The Kurdish-led Syrian Democratic Forces (SDF), backed by the United States, reportedly expressed a desire this week to negotiate the future of the swathes of territory it controls in northern Syria with the Iranian- and Russian-backed regime of dictator Bashar al-Assad.
Iran’s state-owned Press TV quoted top Syrian Kurdish officials affiliated with the People’s Protection Units (YPG)-led SDF Kurdish-Arab alliance as saying they are ready for dialogue with Assad regime, which has offered assistance against Turkey in exchange for territory.
The report comes amid Turkish pressure against Kurds and the backdrop of a deal reached this week between Ankara and Washing to withdraw the YPG from northern Syria’s Manbij region to defuse tensions.
Turkey has launched an offensive to push the YPG out of territory near its border with Syria. Ankara considers the YPG an extension of the terrorist Kurdistan Worker’s Party (PKK) that has long carried out attacks on Turkish soil.
U.S. support for the YPG, which leads and makes up the backbone of the SDF, has infuriated America’s NATO ally Turkey, but the United States continues to lend support to the Kurdish group’s efforts against the Islamic State (ISIS/ISIL). Nevertheless, the U.S. has refused to back its Kurdish allies as they try to repel the Ankara offensive, leaving the YPG out to fend for itself against Ankara.
It appears the YPG is now looking for help from the Assad regime, which has attained control of most of Syria with the support of its Russian and Iranian allies.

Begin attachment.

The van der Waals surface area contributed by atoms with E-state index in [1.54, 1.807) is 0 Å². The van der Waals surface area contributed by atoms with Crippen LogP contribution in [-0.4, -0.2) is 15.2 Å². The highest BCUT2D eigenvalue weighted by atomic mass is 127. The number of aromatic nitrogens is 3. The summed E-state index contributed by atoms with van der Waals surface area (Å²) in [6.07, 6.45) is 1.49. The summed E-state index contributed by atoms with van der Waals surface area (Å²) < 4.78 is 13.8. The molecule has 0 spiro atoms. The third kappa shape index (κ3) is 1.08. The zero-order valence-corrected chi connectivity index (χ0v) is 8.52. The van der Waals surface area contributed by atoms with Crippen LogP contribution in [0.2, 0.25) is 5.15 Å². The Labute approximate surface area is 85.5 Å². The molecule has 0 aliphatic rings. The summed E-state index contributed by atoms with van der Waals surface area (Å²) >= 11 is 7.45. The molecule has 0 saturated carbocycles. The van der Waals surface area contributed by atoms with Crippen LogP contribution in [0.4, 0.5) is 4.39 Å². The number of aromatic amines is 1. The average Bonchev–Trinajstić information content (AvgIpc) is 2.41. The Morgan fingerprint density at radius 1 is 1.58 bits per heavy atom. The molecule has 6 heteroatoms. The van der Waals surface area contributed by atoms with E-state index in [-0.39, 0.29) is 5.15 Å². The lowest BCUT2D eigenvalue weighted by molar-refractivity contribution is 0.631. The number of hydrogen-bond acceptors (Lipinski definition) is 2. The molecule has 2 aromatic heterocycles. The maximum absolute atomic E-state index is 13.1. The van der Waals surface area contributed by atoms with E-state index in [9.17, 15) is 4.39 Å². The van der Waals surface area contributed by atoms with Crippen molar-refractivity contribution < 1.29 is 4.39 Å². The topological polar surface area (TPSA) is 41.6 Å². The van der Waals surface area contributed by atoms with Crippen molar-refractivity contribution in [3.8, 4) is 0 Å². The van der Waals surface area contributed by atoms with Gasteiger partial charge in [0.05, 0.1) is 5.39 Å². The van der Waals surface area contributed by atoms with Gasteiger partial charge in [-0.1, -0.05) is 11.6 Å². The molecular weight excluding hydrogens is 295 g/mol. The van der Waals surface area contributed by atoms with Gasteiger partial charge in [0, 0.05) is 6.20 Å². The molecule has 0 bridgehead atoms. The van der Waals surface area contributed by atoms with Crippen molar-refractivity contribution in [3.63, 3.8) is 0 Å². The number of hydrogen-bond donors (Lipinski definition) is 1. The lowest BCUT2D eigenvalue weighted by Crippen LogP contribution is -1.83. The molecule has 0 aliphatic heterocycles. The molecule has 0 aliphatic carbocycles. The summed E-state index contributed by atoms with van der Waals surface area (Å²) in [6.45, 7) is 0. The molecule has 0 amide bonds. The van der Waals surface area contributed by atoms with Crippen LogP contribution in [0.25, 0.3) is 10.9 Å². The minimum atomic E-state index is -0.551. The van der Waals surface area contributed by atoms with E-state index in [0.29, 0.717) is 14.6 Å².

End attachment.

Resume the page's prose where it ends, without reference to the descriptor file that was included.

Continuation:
Ilham Ahmed, the co-chair of the Syrian Democratic Council, the SDF’s political wing, reportedly declared on Wednesday that the time is right for negotiations Assad.
“We are seeking … a vision that ends the war,” Ahmed proclaimed, according to Press TV. “We want to secure our [self-administration] project and the Americans care for that, too.”
Syrian Kurds have declared the territory they control in northern Syria a self-ruled autonomous region, a designation they want to keep under the leadership of Damascus.
Assad has expressed a willingness to discuss the possibility of allowing the Kurds to keep their autonomy.
The dictator has said the other option would be using force against the U.S.-backed Kurds, Press TV notes.
Aldar Khalil, the co-chair of the Movement for a Democratic Society, a coalition of mainly Syrian Kurdish political parties, noted that talks with Damascus were intended “to develop a Syrian-Syrian solution and close the door on conflicts and wars.”
“We don’t have any other option. So, this is our land, it’s our right, and it’s our duty to liberate it, and the Americans should leave, somehow they’re going to leave,” he added.
The Syrian Kurds’ comments about discussing their future with Assad comes after Turkey pushed them out of northern Syria’s Afrin region in January. When it comes to Turkey, the Syrian Kurds and most fighters loyal to Assad appear to be on the same side. Turkey has long backed groups opposed to the Assad regime.
Syrian Kurds are accusing Turkey of forcing a demographic change in areas like Afrin — replacing the Kurds with Arabs.
According to the Guardian, the “conquering Turks and their Arab proxies [have] swept in [formerly Kurdish-held Afrin], exiling nearly all its residents,” adding:
The campaign to oust Kurdish militias has raised allegations that Ankara is quietly orchestrating a demographic shift, changing the balance of Afrin’s population from predominantly Kurdish to majority Arab, and – more importantly to Turkish leaders – changing the composition of its 500-mile border with Syria.
U.S. troops have left their Kurdish allies to their own devices Afrin at least for now.
Acknowledging that Turkey’s concerns with the Kurds are “legitimate,” U.S. Secretary of Defense James Mattis told reporters Wednesday, “We will not simply cast that [Kurdish-led SDF] organization aside, because it is critical to stopping, to defeating the ISIS caliphate now, which we’ve still not defeated.”